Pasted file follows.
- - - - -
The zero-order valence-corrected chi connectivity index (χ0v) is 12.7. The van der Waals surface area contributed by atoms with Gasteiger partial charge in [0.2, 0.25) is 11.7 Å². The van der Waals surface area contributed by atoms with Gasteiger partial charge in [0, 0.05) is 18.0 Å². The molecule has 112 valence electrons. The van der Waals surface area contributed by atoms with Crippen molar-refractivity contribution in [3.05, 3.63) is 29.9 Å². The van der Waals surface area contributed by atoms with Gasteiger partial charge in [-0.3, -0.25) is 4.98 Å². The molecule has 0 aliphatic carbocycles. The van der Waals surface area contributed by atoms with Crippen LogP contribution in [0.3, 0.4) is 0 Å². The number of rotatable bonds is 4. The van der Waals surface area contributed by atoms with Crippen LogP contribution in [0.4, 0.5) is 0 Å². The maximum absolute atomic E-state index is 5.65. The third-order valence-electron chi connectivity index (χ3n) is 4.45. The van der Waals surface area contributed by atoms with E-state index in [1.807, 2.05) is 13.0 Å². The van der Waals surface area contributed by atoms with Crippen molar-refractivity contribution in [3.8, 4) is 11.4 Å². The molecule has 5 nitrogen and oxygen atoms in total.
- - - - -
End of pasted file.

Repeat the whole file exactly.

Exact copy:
The zero-order valence-corrected chi connectivity index (χ0v) is 12.7. The van der Waals surface area contributed by atoms with Gasteiger partial charge in [0.2, 0.25) is 11.7 Å². The van der Waals surface area contributed by atoms with Gasteiger partial charge in [0, 0.05) is 18.0 Å². The molecule has 112 valence electrons. The van der Waals surface area contributed by atoms with Crippen molar-refractivity contribution in [3.05, 3.63) is 29.9 Å². The van der Waals surface area contributed by atoms with Gasteiger partial charge in [-0.3, -0.25) is 4.98 Å². The molecule has 0 aliphatic carbocycles. The van der Waals surface area contributed by atoms with Crippen LogP contribution in [0.3, 0.4) is 0 Å². The number of rotatable bonds is 4. The van der Waals surface area contributed by atoms with Crippen LogP contribution in [0.4, 0.5) is 0 Å². The maximum absolute atomic E-state index is 5.65. The third-order valence-electron chi connectivity index (χ3n) is 4.45. The van der Waals surface area contributed by atoms with E-state index in [1.807, 2.05) is 13.0 Å². The van der Waals surface area contributed by atoms with Crippen molar-refractivity contribution in [3.8, 4) is 11.4 Å². The molecule has 5 nitrogen and oxygen atoms in total.